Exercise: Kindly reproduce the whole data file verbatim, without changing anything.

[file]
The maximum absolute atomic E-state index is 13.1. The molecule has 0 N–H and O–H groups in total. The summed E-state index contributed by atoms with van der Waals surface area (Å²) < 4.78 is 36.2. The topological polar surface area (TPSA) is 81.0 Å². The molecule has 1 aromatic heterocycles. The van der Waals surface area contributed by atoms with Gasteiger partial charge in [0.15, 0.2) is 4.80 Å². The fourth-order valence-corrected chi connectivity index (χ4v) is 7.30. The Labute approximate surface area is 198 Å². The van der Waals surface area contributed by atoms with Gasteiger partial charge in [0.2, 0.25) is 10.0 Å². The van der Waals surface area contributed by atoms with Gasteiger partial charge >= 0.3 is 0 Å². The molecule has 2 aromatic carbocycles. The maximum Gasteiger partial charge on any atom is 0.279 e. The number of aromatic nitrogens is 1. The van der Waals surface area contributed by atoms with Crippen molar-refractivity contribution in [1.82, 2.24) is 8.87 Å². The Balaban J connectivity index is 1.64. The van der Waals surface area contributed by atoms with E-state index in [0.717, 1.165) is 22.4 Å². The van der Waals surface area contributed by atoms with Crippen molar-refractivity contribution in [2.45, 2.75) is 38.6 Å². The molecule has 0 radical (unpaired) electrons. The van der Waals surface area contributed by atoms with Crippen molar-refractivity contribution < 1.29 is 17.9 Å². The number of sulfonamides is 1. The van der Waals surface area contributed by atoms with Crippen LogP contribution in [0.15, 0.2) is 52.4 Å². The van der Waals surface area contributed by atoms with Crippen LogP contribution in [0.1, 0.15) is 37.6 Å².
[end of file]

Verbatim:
The maximum absolute atomic E-state index is 13.1. The molecule has 0 N–H and O–H groups in total. The summed E-state index contributed by atoms with van der Waals surface area (Å²) < 4.78 is 36.2. The topological polar surface area (TPSA) is 81.0 Å². The molecule has 1 aromatic heterocycles. The van der Waals surface area contributed by atoms with Gasteiger partial charge in [0.15, 0.2) is 4.80 Å². The fourth-order valence-corrected chi connectivity index (χ4v) is 7.30. The Labute approximate surface area is 198 Å². The van der Waals surface area contributed by atoms with Gasteiger partial charge in [0.2, 0.25) is 10.0 Å². The van der Waals surface area contributed by atoms with Gasteiger partial charge >= 0.3 is 0 Å². The molecule has 2 aromatic carbocycles. The maximum Gasteiger partial charge on any atom is 0.279 e. The number of aromatic nitrogens is 1. The van der Waals surface area contributed by atoms with Crippen molar-refractivity contribution in [1.82, 2.24) is 8.87 Å². The Balaban J connectivity index is 1.64. The van der Waals surface area contributed by atoms with E-state index in [0.717, 1.165) is 22.4 Å². The van der Waals surface area contributed by atoms with Crippen molar-refractivity contribution in [2.45, 2.75) is 38.6 Å². The molecule has 0 radical (unpaired) electrons. The van der Waals surface area contributed by atoms with Crippen molar-refractivity contribution < 1.29 is 17.9 Å². The number of sulfonamides is 1. The van der Waals surface area contributed by atoms with Crippen LogP contribution in [0.15, 0.2) is 52.4 Å². The van der Waals surface area contributed by atoms with Crippen LogP contribution in [0.1, 0.15) is 37.6 Å².